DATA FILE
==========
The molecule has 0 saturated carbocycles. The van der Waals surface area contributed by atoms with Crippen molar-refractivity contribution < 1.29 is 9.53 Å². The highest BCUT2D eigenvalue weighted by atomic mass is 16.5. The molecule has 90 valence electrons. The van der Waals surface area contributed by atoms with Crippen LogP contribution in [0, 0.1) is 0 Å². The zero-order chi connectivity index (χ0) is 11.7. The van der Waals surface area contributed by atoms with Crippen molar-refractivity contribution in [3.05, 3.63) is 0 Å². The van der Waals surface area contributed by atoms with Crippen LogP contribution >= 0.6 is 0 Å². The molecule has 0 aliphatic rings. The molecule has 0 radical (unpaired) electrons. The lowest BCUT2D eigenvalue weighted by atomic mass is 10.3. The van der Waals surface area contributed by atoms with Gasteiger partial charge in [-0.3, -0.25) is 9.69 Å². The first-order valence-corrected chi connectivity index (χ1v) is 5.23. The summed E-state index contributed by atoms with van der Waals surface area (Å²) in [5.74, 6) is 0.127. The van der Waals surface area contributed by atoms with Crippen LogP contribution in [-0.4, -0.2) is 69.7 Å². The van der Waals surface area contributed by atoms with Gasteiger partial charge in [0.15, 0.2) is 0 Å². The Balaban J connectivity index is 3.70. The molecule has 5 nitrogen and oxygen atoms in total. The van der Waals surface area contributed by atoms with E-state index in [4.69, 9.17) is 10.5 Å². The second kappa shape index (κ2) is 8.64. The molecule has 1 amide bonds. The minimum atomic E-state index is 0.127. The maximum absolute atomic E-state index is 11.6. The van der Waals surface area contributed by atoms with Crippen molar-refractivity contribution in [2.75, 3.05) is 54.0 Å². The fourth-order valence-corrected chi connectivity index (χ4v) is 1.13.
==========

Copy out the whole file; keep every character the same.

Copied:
The molecule has 0 saturated carbocycles. The van der Waals surface area contributed by atoms with Crippen molar-refractivity contribution < 1.29 is 9.53 Å². The highest BCUT2D eigenvalue weighted by atomic mass is 16.5. The molecule has 90 valence electrons. The van der Waals surface area contributed by atoms with Crippen LogP contribution in [0, 0.1) is 0 Å². The zero-order chi connectivity index (χ0) is 11.7. The van der Waals surface area contributed by atoms with Crippen molar-refractivity contribution in [3.05, 3.63) is 0 Å². The van der Waals surface area contributed by atoms with Crippen LogP contribution >= 0.6 is 0 Å². The molecule has 0 aliphatic rings. The molecule has 0 radical (unpaired) electrons. The lowest BCUT2D eigenvalue weighted by atomic mass is 10.3. The van der Waals surface area contributed by atoms with Gasteiger partial charge in [-0.3, -0.25) is 9.69 Å². The first-order valence-corrected chi connectivity index (χ1v) is 5.23. The summed E-state index contributed by atoms with van der Waals surface area (Å²) in [5.74, 6) is 0.127. The van der Waals surface area contributed by atoms with Crippen LogP contribution in [-0.4, -0.2) is 69.7 Å². The van der Waals surface area contributed by atoms with Gasteiger partial charge in [0.15, 0.2) is 0 Å². The Balaban J connectivity index is 3.70. The molecule has 5 nitrogen and oxygen atoms in total. The van der Waals surface area contributed by atoms with E-state index in [4.69, 9.17) is 10.5 Å². The second kappa shape index (κ2) is 8.64. The molecule has 1 amide bonds. The minimum atomic E-state index is 0.127. The maximum absolute atomic E-state index is 11.6. The van der Waals surface area contributed by atoms with Crippen molar-refractivity contribution in [2.75, 3.05) is 54.0 Å². The fourth-order valence-corrected chi connectivity index (χ4v) is 1.13.